One way of reclaiming saltlands is to practice biosaline agriculture, the approach being used on Ztouti’s farm in Morocco, and by farmers in Pakistan, Tunisia, and other countries engaged in the IAEA project.

A Pioneer in Turning Salt Wastelands Green

From Morocco to China, Canada to Australia—as a result of human activity, irrigation, or removal of tree cover—77 million hectares of land, an area twice as big as Germany, is devastated by salt and salt water, according to the FAO. The advance of salinity renders three hectares of land barren every minute, the FAO estimates.

“No one uses salty water in agriculture. You normally dig channels and take it out of the system,” says Dr. Mujtaba Naqvi, a Pakistani biochemist and consultant to the IAEA. “But now we have shown that it is possible to grow economically useful plants, such as barley, varieties of wheat, dates, and olives, in saline wasteland using saline ground water.”

Dr. Naqvi, former head of Pakistan’s Nuclear Institute for Agriculture and Biology, has spent more than a quarter of a century exploring the possibilities of using salt ground water in agriculture working with an international network of scientists.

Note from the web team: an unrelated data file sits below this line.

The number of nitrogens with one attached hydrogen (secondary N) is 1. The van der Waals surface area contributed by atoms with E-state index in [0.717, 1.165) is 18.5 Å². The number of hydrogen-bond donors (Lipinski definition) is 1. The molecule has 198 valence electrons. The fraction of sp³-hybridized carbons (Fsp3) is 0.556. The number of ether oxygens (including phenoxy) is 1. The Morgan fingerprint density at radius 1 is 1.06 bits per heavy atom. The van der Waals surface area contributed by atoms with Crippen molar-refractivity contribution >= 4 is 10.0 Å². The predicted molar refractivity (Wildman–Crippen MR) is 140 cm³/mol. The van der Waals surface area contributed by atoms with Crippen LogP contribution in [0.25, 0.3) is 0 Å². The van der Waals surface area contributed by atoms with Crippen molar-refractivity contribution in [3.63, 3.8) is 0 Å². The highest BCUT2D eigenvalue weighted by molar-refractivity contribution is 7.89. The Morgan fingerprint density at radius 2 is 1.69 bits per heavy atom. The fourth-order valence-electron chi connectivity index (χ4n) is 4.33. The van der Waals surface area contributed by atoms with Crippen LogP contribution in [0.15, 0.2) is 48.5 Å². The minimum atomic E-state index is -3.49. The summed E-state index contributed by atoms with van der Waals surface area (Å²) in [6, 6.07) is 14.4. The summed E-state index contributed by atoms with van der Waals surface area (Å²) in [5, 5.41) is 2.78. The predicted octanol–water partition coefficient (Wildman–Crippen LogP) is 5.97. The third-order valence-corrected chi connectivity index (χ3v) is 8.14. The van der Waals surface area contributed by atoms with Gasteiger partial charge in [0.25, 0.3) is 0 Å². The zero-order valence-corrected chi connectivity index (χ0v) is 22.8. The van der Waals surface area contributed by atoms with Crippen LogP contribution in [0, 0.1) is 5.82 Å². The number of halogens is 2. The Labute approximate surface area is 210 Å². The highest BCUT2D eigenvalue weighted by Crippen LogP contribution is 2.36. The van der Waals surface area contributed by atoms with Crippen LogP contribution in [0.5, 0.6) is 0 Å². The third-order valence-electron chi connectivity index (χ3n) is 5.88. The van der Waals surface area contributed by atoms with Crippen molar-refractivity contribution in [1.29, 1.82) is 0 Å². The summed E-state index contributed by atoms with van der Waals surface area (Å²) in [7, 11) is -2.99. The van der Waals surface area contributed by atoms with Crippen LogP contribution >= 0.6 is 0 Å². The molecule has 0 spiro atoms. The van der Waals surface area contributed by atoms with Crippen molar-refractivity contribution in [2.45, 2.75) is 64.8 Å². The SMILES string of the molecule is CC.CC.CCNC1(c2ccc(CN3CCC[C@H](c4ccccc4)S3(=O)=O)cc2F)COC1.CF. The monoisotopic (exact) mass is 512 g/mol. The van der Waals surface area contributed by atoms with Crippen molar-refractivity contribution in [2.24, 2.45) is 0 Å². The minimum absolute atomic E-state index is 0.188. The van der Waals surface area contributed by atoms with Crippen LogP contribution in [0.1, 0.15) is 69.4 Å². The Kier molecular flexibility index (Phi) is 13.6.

It has taken the accuracy of tools provided by nuclear science and technology, close observation of nature, and in the case of Dr. Naqvi, tenacity and passion, to achieve the startling results. With support from the IAEA and with technical advice from Dr. Naqvi, 30 salt tolerant plants, from pistachio trees to barley and acacia, were selected and are growing in Pakistan’s salt lands, and in arid saline regions of Morocco, Tunisia, Egypt, Syria, Iran, Jordan, the United Arab Emirates, and Algeria.

Salt tolerant plants were carefully chosen by using neutron moisture gauges, which provide an accurate measurement of the amount of water in soil samples by detecting the amount of hydrogen. The gauges also provide data that helps prevent the problem of salt accumulation in the soil. The IAEA initiated the project, helps to train experts, and continues to provide technical advice. Pakistan’s government has approved the establishment of a 15,000 hectare area where saline soil agriculture will be further developed. Even larger projects are planned.

To provide the food for the Earth’s growing population, the FAO calculates that in the next 30 years over 200 million hectares of additional agricultural land will be needed. Shortages of fresh water may also force agriculture to adapt to coastal zones and make use of sea water for irrigation to grow crops.

“The growth of plants in salt lands improves soil quality and provides green cover that conserves moisture and helps prevent erosion and desertification,” explains Dr. Naqvi. The results of his research are likely to have an increasing large impact as both fresh water and good farm land become precious throughout the world.